Safety

 

 

Electrical construction is dangerous work. Electrical contractors and workers must always adhere to safety best practices. Just what are those practices? The following articles, listed chronologically by date, document safety measures and practices that help ensure everyone gets home safely at the end of the work day. 

Contact with electrical current is one of the leading causes of occupational injuries and fatalities. Due to the nature of their jobs, wire and line workers carry an exponential risk for being involved in these types of incidents.

The dog days of summer are upon us. It is vacation season, and employees are likely to spend more time outdoors on home-improvement projects and other leisure activities. With so much emphasis on job safety, it’s easy to forget that most injuries and illnesses actually happen away from work.

I’ve heard it all before. “What were they thinking when they wrote this standard? If I were them, this is how I would have done it.” When it comes to arc flash and electrical safety standards, complaints, armchair quarterbacking and second-guessing follow as soon as the latest edition comes out.

Powered industrial trucks cause approximately 100 fatalities and more than 35,000 serious injuries every year. It is estimated that as many as 25 percent of all accidents involving this type of equipment can be attributed to lack of training.

More on Safety

 
The Vapors
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Every work site has flammable and combustible liquids. A flammable liquid is much more volatile than a combustible one, meaning its vapors or fumes can ignite at temperatures below 100°F and some even lower than 32°F.

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Safety Training: Simple Answers to Basic Questions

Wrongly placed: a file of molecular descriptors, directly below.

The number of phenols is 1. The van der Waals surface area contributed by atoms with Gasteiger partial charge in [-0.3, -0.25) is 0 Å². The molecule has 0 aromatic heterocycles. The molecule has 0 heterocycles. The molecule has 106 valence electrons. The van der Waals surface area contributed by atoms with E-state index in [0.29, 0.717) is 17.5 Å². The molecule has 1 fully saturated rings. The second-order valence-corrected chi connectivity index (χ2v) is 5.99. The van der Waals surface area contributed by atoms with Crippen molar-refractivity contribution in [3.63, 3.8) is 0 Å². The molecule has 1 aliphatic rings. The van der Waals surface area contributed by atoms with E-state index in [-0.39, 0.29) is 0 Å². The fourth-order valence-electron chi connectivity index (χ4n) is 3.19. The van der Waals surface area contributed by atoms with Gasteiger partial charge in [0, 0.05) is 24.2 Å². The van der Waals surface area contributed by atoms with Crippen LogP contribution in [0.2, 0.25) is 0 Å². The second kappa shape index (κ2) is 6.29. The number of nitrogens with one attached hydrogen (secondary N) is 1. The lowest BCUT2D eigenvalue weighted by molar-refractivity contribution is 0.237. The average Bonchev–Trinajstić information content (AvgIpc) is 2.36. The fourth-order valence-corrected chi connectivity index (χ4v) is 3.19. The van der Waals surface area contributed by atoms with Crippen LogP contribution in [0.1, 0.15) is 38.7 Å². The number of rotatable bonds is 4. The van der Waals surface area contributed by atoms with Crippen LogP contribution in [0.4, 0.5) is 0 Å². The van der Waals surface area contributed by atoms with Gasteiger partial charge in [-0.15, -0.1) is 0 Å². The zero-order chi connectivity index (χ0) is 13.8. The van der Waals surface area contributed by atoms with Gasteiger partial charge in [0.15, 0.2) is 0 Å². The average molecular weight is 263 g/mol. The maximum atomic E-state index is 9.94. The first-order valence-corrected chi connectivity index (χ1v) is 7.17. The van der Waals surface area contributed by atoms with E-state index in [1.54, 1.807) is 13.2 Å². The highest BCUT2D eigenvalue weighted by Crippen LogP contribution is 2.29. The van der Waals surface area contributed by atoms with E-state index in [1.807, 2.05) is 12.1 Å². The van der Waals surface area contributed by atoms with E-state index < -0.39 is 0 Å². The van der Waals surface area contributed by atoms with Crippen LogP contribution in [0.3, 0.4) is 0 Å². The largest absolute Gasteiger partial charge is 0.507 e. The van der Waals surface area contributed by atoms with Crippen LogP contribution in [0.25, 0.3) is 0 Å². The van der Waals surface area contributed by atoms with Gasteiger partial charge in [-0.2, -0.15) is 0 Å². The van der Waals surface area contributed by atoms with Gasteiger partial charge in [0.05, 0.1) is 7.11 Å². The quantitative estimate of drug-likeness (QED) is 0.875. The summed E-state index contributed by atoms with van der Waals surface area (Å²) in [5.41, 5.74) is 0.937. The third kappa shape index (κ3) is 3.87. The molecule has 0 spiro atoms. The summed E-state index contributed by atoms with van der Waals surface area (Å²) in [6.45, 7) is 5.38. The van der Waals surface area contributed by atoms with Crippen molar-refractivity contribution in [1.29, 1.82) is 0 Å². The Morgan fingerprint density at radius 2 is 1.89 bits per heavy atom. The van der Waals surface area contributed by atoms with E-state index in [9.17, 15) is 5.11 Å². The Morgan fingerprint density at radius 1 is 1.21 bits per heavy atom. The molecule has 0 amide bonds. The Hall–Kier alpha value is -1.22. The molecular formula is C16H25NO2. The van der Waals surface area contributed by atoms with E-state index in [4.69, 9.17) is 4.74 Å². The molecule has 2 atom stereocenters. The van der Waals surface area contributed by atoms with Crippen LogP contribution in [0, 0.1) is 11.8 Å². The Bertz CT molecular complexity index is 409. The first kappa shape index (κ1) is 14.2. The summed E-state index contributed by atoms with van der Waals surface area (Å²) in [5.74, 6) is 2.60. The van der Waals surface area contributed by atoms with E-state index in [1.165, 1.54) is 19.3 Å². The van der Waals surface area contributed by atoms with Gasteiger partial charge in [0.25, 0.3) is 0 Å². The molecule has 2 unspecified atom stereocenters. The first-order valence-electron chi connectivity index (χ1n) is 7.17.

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There seems to be no end to studies and theories on education and training that focus on methodology and effectiveness. Yet, for the lay person who simply wants the basic questions on safety training answered, they offer much more than is needed.

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Covering the Rest
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So far, this column has discussed changes to Chapters 1–17 and the new Chapter 24, Emergency Communications Systems, in the 2010 National Fire Alarm and Signaling Code.

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Calculations in a Flash
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One sentence in the IEEE 1584 Standard, IEEE Guide for Performing Arc-Flash Hazard Calculations, frequently has people scratching their heads: “Equipment below 240V need not be considered unless it involves at least one 125 kVA or larger low-impedance transformer in its immediate power supply.” Wha

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Cleanup on Aisle 3
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For a long time, “going green” was used by hippies and tree-huggers. However, greening has become more mainstream and more necessary for businesses to remain competitive. Your business and the environment are more closely linked than you may think.

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Live Wire
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Too often, when it comes to electrical safety on the job site, it is assumed that the protection is only about electricians or those working around live wires.

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How Long?
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Knowing how long an arc flash could last is the most important piece of information in predicting its severity. The duration is usually dependent on how fast an upstream protective device will trip. The longer it takes, the greater the incident energy and resulting hazard.

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